For the fretboard and bridge:
- Maple – it is used on most guitars and is often painted black to mimic ebony
- Ebony – a very expensive wood, it is only used on handcrafted/luthiers guitars
For flamenco guitars the type of wood also determines the name of the guitar:
- The blanca (white) – which uses light colored cypress.
- The negra (black) – which uses rosewood and produces more sustain.
To get an idea of how different these 2 sound, check out this video:
You’ll notice that the difference is most visible on the sides of the guitar.
The bracing system is the name given to the wooden structure right under the soundboard which purpose is to reinforce it. However there’s more to the bracing system than just structural support.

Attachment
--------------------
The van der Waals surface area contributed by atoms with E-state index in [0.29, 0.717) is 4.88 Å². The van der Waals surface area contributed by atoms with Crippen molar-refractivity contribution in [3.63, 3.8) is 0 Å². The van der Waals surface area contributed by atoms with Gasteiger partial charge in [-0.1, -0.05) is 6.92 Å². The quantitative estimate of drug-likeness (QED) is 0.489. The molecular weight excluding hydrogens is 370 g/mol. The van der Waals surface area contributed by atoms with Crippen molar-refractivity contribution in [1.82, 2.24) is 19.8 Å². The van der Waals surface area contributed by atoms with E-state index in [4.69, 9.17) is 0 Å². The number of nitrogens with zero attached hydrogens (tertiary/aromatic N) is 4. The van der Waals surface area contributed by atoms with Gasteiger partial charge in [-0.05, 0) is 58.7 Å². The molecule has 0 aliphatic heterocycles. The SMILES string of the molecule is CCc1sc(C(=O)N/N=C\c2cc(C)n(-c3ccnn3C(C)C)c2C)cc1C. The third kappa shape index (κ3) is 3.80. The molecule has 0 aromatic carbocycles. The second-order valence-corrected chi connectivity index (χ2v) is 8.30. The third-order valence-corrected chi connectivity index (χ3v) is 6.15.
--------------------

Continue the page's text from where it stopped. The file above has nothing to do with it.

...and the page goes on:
The bracing’s role is to control the vibrations produced by the strings. Without any type of bracing, the soundboard would vibrate freely…
Which would create a messy, non-controlable sound.
And by varying the bracing pattern, the soundboard will respond in different ways to these vibrations, therefore producing a different sound.
It is often said to be the single most sound defining characteristic of the whole guitar… So saying it’s important is an understatement, to say the least.
When looking at the bracing system, there are 2 factors to consider:
- The type of bracing pattern – which refers to the way the struts are arranged.
- Scalloped vs. straight brace – which indicates if some material has been planed off the struts, or not
Now let’s see these 2 categories in more details, shall we?